See? Those harbour crane “giraffes” along the left horizon are the back-up singers, who know that back-up also means background. Meanwhile the lead singer, the sun, shoots across the water to smack into the railing and fling shadows forward onto the pier — creating an eager audience to applaud the show.

Right, enough fantasy. Back to what is really in front of me.

Sometimes a shadow curves with a railing …

sometimes it marches in stiff angular formation …

sometimes it gets to stun a bench seat with a right hook.

And sometimes (often, in fact) it has to just roll its eyes and patiently allows yet another dilettante photographer …

to play Daddy Long Legs.

Handlebar, Handlebar… and Handlebar

1 March 2019 – Count ’em.

Four Celsius Degrees

21 February 2019 – Not to copy the numerical title style of each sloppybuddhist post (a blog I recommend), but

But, I have the number four on my mind.

Yes, it is a sparkly sunny day, pouring down upon us six happy degrees of almost-warmth. However the historical average is ten, not six, I want you to know, and we citizens of this temperate rainforest are feeling short-changed.

Snow (snow!!!) fringes the Charleson Park snake fence, behind which a lonely chair sits unoccupied.

Ice invades the park’s pond, a hard skin farther out, tiny shards close to land.

Snow. Ice.  No wonder we are aggrieved.

On the other hand, the Canada Geese in False Creek don’t mind, and neither does Mr. Fix-It busy on his red sailboat …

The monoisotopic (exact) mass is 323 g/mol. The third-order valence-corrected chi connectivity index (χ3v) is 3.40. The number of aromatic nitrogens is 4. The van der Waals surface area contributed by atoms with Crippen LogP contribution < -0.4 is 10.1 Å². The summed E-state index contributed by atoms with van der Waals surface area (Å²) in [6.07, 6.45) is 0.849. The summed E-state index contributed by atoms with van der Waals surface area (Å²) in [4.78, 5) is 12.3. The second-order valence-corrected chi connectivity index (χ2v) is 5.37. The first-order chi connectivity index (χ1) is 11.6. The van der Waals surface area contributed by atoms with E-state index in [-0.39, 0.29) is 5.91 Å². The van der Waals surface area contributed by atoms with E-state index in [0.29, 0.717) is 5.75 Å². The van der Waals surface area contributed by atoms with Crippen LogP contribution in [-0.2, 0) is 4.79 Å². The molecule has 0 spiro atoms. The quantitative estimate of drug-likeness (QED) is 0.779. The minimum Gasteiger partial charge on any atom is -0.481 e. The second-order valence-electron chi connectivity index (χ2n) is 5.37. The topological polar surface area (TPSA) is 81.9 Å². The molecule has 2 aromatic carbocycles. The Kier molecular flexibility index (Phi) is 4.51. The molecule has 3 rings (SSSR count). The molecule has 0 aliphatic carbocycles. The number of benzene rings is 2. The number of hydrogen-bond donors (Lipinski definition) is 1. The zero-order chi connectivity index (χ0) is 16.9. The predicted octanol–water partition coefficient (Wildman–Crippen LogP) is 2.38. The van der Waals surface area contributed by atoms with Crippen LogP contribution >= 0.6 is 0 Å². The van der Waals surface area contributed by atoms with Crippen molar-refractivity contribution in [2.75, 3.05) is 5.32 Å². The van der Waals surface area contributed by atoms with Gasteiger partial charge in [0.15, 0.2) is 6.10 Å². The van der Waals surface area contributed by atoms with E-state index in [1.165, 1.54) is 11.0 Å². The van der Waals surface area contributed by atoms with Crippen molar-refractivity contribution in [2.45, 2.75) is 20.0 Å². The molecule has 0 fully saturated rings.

neither does Dad With Stroller (and smart phone) down near Stamp’s Landing, for that matter, nor the cyclist behind him …

and the jay-walking crow clearly doesn’t care.

A ferry glides toward Spyglass Dock, unperturbed …

a guy (far left) in Hinge Park “golfs” tennis ball after tennis ball to his eagerly waiting dog (far right) for retrieval …

and a couple of skateboarders opt for a sunbath instead, in the Seawall’s curvy embrace near Olympic Village.

So.

By the time I order my Japadog # 12 (beef ‘dog’ with avocado, Japanese mayo, cream cheese & soy sauce) from the truck in Olympic Village, and sit wolfing it down in the open plaza …

those six available degrees of Celsius warmth are just fine, thank you.

Four more would be … superfluous.

 

Bark/Smile/Bite/Kiss

14 February 2019 – Happy Valentine’s Day!

If you survive the dog…

 

The Roar of the Boar

11 February 2019 – At first, there is no roar. There is, instead, the Flash on the Dash. Police cars blocking off blocks & blocks of downtown East Van, not a siren to be heard but lots of flashing lights. I assume the worst. Has to be some kind of manhunt, right?

Wrong, totally wrong.

Just as my eyes begin to register the relaxed body language of the police on the streets, my ears begin to pick up the sound of crashing cymbals. I look around.

And I see two dragons, strolling westward on Keefer St. toward Gore.

Of course! Early hours yet, but participants are starting to gather for the big parade.

The 46th annual Vancouver Chinatown Spring Festival Parade, that is, which each year has 3,000-plus participants, some 100,000 spectators along the route, and TV coverage.

I’ve been hearing that this is the Year of the Pig, but the Chinese Benevolent Association website, one of the parade’s co-sponsors, calls it the Year of the Boar. Altogether more dignified and powerful, I think, though perhaps less … well … lovable?

Whoever made this poster seems to be on the side of lovability.

I have other things to do for a couple of hours but, sure enough, as I walk back south on Gore late morning, I catch the parade just turning onto the street from East Pender.

I keep pace for a while, weaving through spectators as I go.

For one stunned moment, I think the British Columbia Automobile Association float is offering us a golden hand grenade …